A human heart left on a commercial airliner provides a glimpse into the nation’s transplant system, which relies on an obscure network of nonprofit organizations to collect and transport human organs and tissue.
Southwest realized the problem about 90 minutes into the flight to Dallas. The pilot issued an announcement to passengers, made a hairpin turn and headed back to Seattle.
Passengers were at first confused, then generally supported returning to deliver the heart, in case it was needed to save a life, one passenger, Andrew W. Gottschalk, has told media outlets.
As it turned out, the heart was headed to a “tissue processor” in Renton, Wash., a suburb of Seattle, where the valves could be removed for transplant, according to an official with LifeNet Health, a nonprofit organization in Virginia Beach that runs the facility. Tissue processors prepare heart valves, skin, bone and other body parts — but not solid organs — for use in medical procedures.
Initial testing indicates no damage to the valves, which have been removed, said LifeNet Vice President Doug Wilson. “They are in high demand, so they will likely be transplanted as soon as that testing is complete,” he said.
Sen. Todd C. Young (R-Ind.), who has been looking into the transplant system, said Friday that the incident “strikes me as another example of a need for more oversight of the entire organ donation system. That system has operated in the darkness for decades, and Congress and the administration need to fix this.”
LifeNet Health and Sierra Donor Services, which collected the heart from a donor, are two of 58 “organ procurement organizations” (OPOs) chartered by the federal government to collect hearts, kidneys, livers, pancreases and other human organs.
They also collect human tissue and often sell it to tissue processors, which is sometimes their primary method of raising revenue. It is illegal to sell organs at a profit in the United States, but OPOs may charge significant markups on tissue such as heart valves, corneas and bone. Some OPOs, such as LifeNet Health, perform both tissue collection and processing.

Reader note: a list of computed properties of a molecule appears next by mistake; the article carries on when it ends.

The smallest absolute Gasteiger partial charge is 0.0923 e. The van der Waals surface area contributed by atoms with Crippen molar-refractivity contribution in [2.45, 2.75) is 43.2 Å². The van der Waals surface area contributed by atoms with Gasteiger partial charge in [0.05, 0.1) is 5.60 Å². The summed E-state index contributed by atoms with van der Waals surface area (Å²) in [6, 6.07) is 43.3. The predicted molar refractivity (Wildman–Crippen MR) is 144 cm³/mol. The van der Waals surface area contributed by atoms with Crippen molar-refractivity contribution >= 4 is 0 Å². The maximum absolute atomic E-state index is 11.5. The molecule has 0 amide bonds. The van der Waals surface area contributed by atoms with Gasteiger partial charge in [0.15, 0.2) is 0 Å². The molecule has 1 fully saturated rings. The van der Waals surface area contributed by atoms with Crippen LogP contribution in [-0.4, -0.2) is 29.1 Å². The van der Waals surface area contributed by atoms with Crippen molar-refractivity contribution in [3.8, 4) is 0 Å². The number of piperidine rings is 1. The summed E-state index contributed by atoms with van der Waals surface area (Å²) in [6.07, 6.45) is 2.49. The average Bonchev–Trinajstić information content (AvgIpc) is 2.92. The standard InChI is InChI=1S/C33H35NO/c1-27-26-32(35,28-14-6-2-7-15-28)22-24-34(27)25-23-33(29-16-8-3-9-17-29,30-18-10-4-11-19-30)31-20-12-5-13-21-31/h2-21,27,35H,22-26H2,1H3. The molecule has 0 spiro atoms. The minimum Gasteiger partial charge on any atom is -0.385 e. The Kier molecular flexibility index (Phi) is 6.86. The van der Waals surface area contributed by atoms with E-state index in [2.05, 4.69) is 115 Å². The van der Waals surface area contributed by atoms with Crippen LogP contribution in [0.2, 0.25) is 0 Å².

The OPOs whisk solid organs to transplant centers for implantation into critically ill patients. The United States has a severe shortage of transplant organs, and speed is critical in keeping them suitable for recipients. Last year, 31,608 organs were transplanted. More than 114,000 people are on waiting lists for organs; 33 die in need of organs each day.
The OPOs’ task of transporting organs and tissue involves a number of crucial steps that often rely on airlines and couriers. All of them are potentially subject to human error.
OPOs are lightly regulated by the federal Centers for Medicare and Medicaid Services, which has repeatedly found that many do a poor job of recovering enough organs to meet the need. For the first time in more than a decade, the government is attempting to shut down one OPO for failing to recover enough organs: LiveOnNY, which collects body parts in the New York metropolitan area. Each OPO has a monopoly over a portion of U.S. territory.
Enforcement of OPO safety standards is generally left to the United Network for Organ Sharing, an umbrella nonprofit that coordinates the system. It is difficult to determine how often problems occur because UNOS’s records are hidden from scrutiny by the public or Congress. But some incidents have emerged.
In 2014, for example, a human pancreas was left sitting in a container on a counter for nearly two hours at the Life Alliance Organ Recovery Agency, the Miami OPO, according to records obtained by The Washington Post. A spokeswoman for the organization said the organ was successfully transplanted. The courier responsible for the mistake was “reeducated about the proper delivery procedure, and there have been no repeat issues,” she said.
In 2013, a kidney that was not accepted for transplant was returned to the wrong location at Oregon Health and Science University, according to federal records. Mike Seely, executive director of the Pacific Northwest Transplant Bank, the OPO in Portland, Ore., said that “the courier failed to follow their internal policies” but that no recipient’s health was jeopardized. The OPO “conducted follow-up with the courier” to prevent future incidents, he said.
Greg Segal, co-founder of Organize, an activist group that is critical of OPOs, said Friday that “the cases the public hears about are really only the tip of the iceberg . . . Organs are lost every day. And every time they are, a patient on the waiting list dies unnecessarily.”
The group worked with the Department of Health and Human Services in 2015 and 2016 to try to reform the transplant network.
The Association of Organ Procurement Organizations declined to comment.
At the moment, it’s unclear who was responsible for Sunday’s incident and why it wasn’t discovered until the plane was in the air to Dallas. Sierra Donor Services, the OPO that provided the heart, said a courier did not show up in time to collect the heart. Wilson, the LifeNet spokesman, said that Southwest failed to take the heart off the plane and that the error was discovered by its courier. Southwest acknowledged that its crew did not remove the heart from the cargo compartment but is not sure how the error was discovered.
“We don’t know all the details,” Wilson said. “We are doing an investigation to make sure this doesn’t happen again.”